The legendary Jonathan Galassi, president and publisher of FSG, is interviewed in Poets & Writers.
But what if you have some ambition, as all writers do, and really want a readership and think that you deserve one?
If they deserve one, they'll get one. I believe that. I believe that eventually they will get their readership. Now, I also think there are way more people writing books than are going to get a readership. But I think that the books that really make a difference are going to have a readership. It may not be immediate. There are many examples of writers who have labored in relative obscurity for a long time until their ship came in. Look at Bolaño. His great success is posthumous and not even in his own country.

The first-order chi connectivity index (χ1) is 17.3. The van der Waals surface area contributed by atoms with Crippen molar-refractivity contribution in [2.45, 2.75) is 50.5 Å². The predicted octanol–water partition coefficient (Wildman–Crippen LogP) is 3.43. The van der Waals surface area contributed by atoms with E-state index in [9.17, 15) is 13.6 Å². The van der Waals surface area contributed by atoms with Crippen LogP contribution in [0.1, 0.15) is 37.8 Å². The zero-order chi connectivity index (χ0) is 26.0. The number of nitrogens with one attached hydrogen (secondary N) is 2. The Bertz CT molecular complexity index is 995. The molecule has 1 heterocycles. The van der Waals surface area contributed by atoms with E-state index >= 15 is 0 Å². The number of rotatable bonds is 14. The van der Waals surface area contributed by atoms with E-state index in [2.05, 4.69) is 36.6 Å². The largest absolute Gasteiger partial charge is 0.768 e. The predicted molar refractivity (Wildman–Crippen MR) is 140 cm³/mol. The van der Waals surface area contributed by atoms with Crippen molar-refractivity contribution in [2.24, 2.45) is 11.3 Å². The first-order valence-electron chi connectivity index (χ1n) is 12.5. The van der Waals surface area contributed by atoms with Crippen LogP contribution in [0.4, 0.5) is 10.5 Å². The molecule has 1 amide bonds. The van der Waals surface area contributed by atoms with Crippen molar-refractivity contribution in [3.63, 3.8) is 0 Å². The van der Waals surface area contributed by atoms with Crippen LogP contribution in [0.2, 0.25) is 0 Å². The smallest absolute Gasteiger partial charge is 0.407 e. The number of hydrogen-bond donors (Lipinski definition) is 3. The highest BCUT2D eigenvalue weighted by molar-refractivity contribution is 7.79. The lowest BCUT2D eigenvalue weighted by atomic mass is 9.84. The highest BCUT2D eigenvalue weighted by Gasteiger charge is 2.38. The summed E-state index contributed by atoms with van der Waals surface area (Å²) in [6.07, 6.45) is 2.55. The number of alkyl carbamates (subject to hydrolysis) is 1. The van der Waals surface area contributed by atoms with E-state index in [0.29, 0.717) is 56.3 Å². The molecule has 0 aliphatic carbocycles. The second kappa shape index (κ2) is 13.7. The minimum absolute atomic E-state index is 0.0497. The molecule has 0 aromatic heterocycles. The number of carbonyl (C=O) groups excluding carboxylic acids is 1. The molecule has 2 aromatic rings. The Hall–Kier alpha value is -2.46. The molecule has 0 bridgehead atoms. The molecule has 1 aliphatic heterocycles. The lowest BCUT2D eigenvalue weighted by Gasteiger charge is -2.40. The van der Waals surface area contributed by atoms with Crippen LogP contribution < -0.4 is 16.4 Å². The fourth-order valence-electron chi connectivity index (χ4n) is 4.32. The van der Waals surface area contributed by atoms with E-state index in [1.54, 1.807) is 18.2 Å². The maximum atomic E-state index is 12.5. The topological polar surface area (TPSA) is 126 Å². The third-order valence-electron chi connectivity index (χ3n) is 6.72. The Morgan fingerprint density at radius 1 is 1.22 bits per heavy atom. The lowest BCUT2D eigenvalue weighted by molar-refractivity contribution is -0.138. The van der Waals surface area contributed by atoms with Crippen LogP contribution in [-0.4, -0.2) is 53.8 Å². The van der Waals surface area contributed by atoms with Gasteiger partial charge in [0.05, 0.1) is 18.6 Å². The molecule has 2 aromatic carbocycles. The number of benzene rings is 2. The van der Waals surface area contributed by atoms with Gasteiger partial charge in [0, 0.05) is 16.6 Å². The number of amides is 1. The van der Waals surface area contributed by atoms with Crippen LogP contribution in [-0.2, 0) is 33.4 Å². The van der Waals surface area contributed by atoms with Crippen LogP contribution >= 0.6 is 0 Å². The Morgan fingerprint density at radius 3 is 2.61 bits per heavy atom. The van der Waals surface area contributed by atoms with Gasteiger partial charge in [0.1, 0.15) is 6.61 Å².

Writing is its own reward. It has to be. I really believe that. This is a part of publishing that's really hard to come to grips with. But publishers can't make culture happen the way they want it to happen. They can stand up for what they believe in, and they can work to have an impact, but in the end it's like the brilliant thing that Helen Vendler said about poets. She was asked, "What's the canon?" and she said something like, "The poets are going to decide what the canon is. The poets who poets read are the canon." I think that, in the end, that's true about all literature. The books that people read over time, and keep reading, are the books that matter. We can huff and puff and pay money and advertise and everything else, but in the end, if the readers don't come, we can't do anything about it.